Pursuant to lines 270-277 of the WB-11 Residential Offer to Purchase, the buyer’s delivery of written loan commitment, signed or accompanied by written direction to deliver, satisfied the Financing Commitment Contingency. The Caution at lines 278-280 provides:

CAUTION: The delivered loan commitment may contain conditions Buyer must yet satisfy to obligate the lender to provide the loan. Buyer understands delivery of a loan commitment removes the Financing Commitment Contingency from the Offer and shifts the risk to Buyer if the loan is not funded.

The Appraisal Contingency in the offer at lines 308-326 is not in play because the deadline for the buyer providing a copy of the appraisal and notice objecting to the value has passed by.

The delivery of the loan commitment to the seller, with conditions stated therein, satisfies the Financing Commitment Contingency. If there are no other unsatisfied contingencies in the offer, the offer will be “firm,” and the buyer will be obligated to go through with the purchase.

The conditions stated in the loan commitment do not become conditions of the offer — they are not incorporated into the offer. If the conditions in the loan commitment cannot be met, the buyer would have to work that out with the lender. If the buyer cannot close because the lender will not provide the funds because of the low appraisal or any other unfulfilled condition in the loan commitment, the seller would have a legal claim against the buyer for breach of contract and can pursue the remedies in the Default section of the offer.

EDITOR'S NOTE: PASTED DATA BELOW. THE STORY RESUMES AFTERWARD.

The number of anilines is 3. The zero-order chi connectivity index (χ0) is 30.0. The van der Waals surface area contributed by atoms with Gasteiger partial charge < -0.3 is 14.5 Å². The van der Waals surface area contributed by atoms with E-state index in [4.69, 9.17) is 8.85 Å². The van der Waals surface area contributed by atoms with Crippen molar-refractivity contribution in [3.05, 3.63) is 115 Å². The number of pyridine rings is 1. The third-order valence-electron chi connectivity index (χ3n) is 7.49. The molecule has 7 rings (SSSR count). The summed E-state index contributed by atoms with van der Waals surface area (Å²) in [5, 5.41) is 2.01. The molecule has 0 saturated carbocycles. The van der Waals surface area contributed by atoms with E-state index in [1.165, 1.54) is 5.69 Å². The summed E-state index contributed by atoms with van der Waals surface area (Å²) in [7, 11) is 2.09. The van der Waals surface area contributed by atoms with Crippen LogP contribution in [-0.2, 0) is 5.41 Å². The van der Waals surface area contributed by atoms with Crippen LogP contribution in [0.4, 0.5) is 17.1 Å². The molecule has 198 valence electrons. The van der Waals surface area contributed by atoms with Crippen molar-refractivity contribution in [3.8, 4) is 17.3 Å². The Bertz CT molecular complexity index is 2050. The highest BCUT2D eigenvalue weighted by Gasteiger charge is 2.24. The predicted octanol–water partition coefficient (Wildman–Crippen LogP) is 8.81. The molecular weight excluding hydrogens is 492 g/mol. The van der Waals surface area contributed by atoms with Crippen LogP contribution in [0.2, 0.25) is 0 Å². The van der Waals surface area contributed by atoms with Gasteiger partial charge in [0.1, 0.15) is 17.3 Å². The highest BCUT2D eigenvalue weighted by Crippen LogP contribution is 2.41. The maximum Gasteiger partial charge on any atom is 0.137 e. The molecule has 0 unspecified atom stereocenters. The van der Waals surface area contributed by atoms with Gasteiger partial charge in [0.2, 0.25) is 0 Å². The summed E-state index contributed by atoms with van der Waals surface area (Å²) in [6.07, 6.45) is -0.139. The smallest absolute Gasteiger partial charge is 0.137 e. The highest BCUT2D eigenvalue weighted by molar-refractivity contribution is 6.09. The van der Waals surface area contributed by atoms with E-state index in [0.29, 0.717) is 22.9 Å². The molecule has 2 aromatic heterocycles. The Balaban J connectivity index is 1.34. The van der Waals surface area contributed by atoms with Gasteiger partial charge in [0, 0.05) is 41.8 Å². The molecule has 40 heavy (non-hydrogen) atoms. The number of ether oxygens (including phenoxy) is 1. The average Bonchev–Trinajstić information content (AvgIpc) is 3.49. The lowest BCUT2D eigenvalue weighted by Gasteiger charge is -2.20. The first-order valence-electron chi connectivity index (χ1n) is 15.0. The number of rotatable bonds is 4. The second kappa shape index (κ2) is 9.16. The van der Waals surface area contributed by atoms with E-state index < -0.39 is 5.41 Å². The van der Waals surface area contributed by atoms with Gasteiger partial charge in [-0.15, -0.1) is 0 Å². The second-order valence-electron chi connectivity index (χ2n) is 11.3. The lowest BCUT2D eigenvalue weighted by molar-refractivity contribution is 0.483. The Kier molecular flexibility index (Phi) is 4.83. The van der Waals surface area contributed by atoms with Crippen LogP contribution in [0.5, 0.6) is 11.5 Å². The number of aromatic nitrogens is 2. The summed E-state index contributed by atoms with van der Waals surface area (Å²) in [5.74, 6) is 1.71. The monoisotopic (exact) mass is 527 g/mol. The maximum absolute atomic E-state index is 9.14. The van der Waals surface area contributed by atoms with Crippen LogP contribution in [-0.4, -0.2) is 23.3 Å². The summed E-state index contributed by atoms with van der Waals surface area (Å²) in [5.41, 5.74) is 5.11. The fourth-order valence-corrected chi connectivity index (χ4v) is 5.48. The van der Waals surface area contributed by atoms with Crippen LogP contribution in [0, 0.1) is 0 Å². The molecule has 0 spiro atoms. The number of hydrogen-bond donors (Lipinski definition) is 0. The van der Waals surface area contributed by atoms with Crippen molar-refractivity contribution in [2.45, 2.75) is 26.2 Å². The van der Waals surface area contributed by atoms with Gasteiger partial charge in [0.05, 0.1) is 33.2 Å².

See pages 1-3 of the October 2019 Legal Update , “WB-11 Residential Offer to Purchase – 2020 Edition – Part 2,” at and “Pick Me! I Didn’t Include an Appraisal Contingency!” in the October Wisconsin Real Estate Magazine at

Once Is Enough for Radon

The buyer submitted an offer and checked off the Radon Testing Contingency on both the offer and also on Addendum A. The seller is countering the offer, saying it is redundant and asking to strike out the lines on Addendum A. The cooperating agent realizes it is redundant, but why even ask to strike it out? The agent is asking this stupid question because he does not want the case to be, “line so and so from Addendum A is hereby stricken” to mean that the contingency is coming out of the offer as well. The agent is thinking if the buyer agrees to strike the radon testing contingency out of Addendum A, then the other party is going to assume the contingency is also being removed from the offer.

Sometimes with two contingencies covering the same topic, it can be concerning since they may have different standards or deadlines, so it makes sense to just have one. As far as the concern about countering out the language of one of the contingencies being interpreted as both, the parties may draft the counter-offer so it makes it clear that the “Radon Testing Contingency at lines _______ in the (offer/addendum) is hereby deleted but the Radon Testing Contingency at lines ______ in the (offer/addendum) is a part of this transaction.”  

See pages 7-8 of the September 2019 Legal Update , “WB-11 Residential Offer to Purchase – 2020 Edition – Part 1,” at and pages 3-4 of the July 2020 Legal Update , “WB-11 Residential Offer to Purchase – Take 2,” at

The Social Security Number Hot Potato